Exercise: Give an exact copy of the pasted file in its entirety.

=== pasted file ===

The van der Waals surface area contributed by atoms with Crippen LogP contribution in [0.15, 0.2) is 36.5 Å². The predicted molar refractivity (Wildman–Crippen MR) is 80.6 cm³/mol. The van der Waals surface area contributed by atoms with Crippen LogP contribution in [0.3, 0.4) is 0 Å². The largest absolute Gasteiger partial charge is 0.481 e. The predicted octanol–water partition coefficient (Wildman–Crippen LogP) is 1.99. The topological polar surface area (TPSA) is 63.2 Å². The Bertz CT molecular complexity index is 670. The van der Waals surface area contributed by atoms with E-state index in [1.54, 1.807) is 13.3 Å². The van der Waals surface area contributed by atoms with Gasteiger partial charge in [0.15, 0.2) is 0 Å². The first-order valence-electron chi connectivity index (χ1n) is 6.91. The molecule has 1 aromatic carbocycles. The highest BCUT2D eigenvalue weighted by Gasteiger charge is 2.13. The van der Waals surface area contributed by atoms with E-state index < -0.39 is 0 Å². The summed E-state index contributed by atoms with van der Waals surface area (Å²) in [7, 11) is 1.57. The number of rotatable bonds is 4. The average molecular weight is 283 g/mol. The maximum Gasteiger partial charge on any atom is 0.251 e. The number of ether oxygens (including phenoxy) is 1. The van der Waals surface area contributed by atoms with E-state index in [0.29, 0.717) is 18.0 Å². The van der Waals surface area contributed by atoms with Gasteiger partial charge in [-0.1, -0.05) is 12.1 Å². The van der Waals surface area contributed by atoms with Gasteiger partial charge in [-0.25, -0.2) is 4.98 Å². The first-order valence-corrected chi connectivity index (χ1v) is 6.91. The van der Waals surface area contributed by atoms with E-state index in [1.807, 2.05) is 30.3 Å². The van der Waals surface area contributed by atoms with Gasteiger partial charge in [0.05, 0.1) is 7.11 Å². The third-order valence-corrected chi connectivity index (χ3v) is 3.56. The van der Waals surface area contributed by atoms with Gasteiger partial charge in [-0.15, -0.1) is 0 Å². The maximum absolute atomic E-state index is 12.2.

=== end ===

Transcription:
The van der Waals surface area contributed by atoms with Crippen LogP contribution in [0.15, 0.2) is 36.5 Å². The predicted molar refractivity (Wildman–Crippen MR) is 80.6 cm³/mol. The van der Waals surface area contributed by atoms with Crippen LogP contribution in [0.3, 0.4) is 0 Å². The largest absolute Gasteiger partial charge is 0.481 e. The predicted octanol–water partition coefficient (Wildman–Crippen LogP) is 1.99. The topological polar surface area (TPSA) is 63.2 Å². The Bertz CT molecular complexity index is 670. The van der Waals surface area contributed by atoms with E-state index in [1.54, 1.807) is 13.3 Å². The van der Waals surface area contributed by atoms with Gasteiger partial charge in [0.15, 0.2) is 0 Å². The first-order valence-electron chi connectivity index (χ1n) is 6.91. The molecule has 1 aromatic carbocycles. The highest BCUT2D eigenvalue weighted by Gasteiger charge is 2.13. The van der Waals surface area contributed by atoms with E-state index < -0.39 is 0 Å². The summed E-state index contributed by atoms with van der Waals surface area (Å²) in [7, 11) is 1.57. The number of rotatable bonds is 4. The average molecular weight is 283 g/mol. The maximum Gasteiger partial charge on any atom is 0.251 e. The number of ether oxygens (including phenoxy) is 1. The van der Waals surface area contributed by atoms with E-state index in [0.29, 0.717) is 18.0 Å². The van der Waals surface area contributed by atoms with Gasteiger partial charge in [-0.1, -0.05) is 12.1 Å². The van der Waals surface area contributed by atoms with Gasteiger partial charge in [-0.25, -0.2) is 4.98 Å². The first-order valence-corrected chi connectivity index (χ1v) is 6.91. The van der Waals surface area contributed by atoms with E-state index in [1.807, 2.05) is 30.3 Å². The van der Waals surface area contributed by atoms with Gasteiger partial charge in [0.05, 0.1) is 7.11 Å². The third-order valence-corrected chi connectivity index (χ3v) is 3.56. The van der Waals surface area contributed by atoms with Gasteiger partial charge in [-0.15, -0.1) is 0 Å². The maximum absolute atomic E-state index is 12.2.